Unfortunately the superlative handling and speedy operation are not matched by the output; the sensor and JPEG processing let down the GR-D with results that are - whilst by no means poor - simply not that impressive. JPEGs are noisy at anything other than ISO 100, but they are also quite soft, a combination that makes post-processing for added sharpness difficult if you want to produce large prints. The noise is - at lower ISO settings - quite film grain-like, and the low noise reduction does produce quite natural results, but at ISO 100 and above color noise starts to creep in, and by ISO 400 the results are pretty painful. They do make nice gritty black and whites, but I wouldn't use them to produce a color print at even a very small size. Throw in highlight clipping, exposure and white balance issues and fringing and it's hard to justify something that doesn't cost a lot less than a budget DSLR. Ricoh is to be applauded for not ruining these shots with strong noise reduction; it's just a pity they're not that detailed to begin with.
So then, to sum up: The GR digital is a compact camera that offers an almost SLR-like experience from the look and feel to the fluid control of functions offered. It's one of those 'use me' cameras that encourages you to take more pictures, to experiment and to actually turn off some of the automatic functions and get stuck in yourself. Unfortunately it's also a camera that is only half as good as it can be, thanks to disappointing image quality. You can argue as much as you want about the 'love it or hate it' grainy noise and 'legendary' GR lens, but the truth is that the output is nowhere near as good as you could reasonably expect given that this is an expensive camera with a fixed prime (non zoom) lens and professional level controls. In the right hands, shooting raw, it's capable of good results, but they're really not in a different league to what you can get from any decent 8MP camera on the market today. What endears the GR digital to its many fans is the unique approach to design that puts the craft of photography before the desire to add pointless novelty 'features', now all Ricoh needs to do is to sort out the 'back end' stuff to give us a camera that can deliver results that do justice to the stuff up front.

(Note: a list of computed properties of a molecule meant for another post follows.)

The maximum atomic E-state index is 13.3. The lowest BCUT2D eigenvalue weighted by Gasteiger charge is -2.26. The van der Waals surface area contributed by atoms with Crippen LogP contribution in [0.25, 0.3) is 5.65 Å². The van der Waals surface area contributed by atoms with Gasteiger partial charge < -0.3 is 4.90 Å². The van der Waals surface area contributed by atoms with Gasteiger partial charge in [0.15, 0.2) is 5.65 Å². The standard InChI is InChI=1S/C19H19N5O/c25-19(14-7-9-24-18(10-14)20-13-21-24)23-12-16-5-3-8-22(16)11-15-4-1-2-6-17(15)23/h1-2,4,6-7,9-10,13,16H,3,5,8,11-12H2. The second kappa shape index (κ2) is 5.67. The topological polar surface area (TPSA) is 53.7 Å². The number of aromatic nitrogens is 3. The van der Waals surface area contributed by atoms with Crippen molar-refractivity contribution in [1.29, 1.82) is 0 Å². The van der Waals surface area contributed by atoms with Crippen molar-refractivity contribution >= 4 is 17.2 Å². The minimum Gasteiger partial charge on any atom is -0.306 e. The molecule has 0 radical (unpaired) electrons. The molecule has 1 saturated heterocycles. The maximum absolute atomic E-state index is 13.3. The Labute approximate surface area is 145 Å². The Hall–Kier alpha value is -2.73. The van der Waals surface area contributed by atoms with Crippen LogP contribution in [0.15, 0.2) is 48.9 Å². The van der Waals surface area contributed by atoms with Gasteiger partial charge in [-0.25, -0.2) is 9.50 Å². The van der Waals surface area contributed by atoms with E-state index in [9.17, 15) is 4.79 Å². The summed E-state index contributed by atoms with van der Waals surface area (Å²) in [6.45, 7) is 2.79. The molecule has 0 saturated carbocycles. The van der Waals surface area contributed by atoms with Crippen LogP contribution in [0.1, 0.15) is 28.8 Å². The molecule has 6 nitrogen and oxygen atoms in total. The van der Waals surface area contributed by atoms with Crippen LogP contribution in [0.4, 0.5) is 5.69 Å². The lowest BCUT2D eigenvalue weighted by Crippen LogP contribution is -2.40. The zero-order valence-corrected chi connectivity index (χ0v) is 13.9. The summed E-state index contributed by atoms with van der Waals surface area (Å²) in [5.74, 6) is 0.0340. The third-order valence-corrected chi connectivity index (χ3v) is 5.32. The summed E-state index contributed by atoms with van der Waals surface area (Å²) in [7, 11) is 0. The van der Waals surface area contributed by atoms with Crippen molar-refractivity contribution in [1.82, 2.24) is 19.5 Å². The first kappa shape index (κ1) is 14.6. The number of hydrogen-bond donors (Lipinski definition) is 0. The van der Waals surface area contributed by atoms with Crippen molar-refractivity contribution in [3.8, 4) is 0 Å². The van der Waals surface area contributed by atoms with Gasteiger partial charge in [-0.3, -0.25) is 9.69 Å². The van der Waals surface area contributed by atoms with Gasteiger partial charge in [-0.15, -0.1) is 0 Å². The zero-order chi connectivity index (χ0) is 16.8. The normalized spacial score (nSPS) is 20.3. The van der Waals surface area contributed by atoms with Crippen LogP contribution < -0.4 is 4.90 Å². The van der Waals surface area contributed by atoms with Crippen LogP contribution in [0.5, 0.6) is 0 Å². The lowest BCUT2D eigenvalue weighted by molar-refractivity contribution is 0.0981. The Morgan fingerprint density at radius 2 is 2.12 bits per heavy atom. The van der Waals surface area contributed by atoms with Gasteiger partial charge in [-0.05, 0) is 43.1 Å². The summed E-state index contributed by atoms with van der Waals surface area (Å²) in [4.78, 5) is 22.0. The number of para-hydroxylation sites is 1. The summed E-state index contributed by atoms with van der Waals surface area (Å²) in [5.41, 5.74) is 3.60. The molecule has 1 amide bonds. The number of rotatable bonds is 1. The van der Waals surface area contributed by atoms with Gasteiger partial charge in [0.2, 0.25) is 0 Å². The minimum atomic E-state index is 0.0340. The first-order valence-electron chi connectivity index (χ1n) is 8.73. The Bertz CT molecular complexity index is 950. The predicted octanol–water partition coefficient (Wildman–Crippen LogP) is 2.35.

A niche product, and one that Ricoh should be applauded for designing in a market stuffed with 'me too' cameras, but one that its hard to wholeheartedly recommend. If it had breathtaking image quality the price would be irrelevant, but as it stands you're paying nearly as much as a Nikon D50 outfit for the camera (and a lot more if you include the optical viewfinder), and a lot more than you would for one of the several excellent compacts on the market with a zoom starting at 28mm. If you consider the slimness and superb manual control worth the money, you'll love it. For everyone else it's a lot harder to justify. We ummed and ahhed over the rating on this one for a while, as it is very nearly deserving of a Recommended, but in the end it just doesn't quite add up.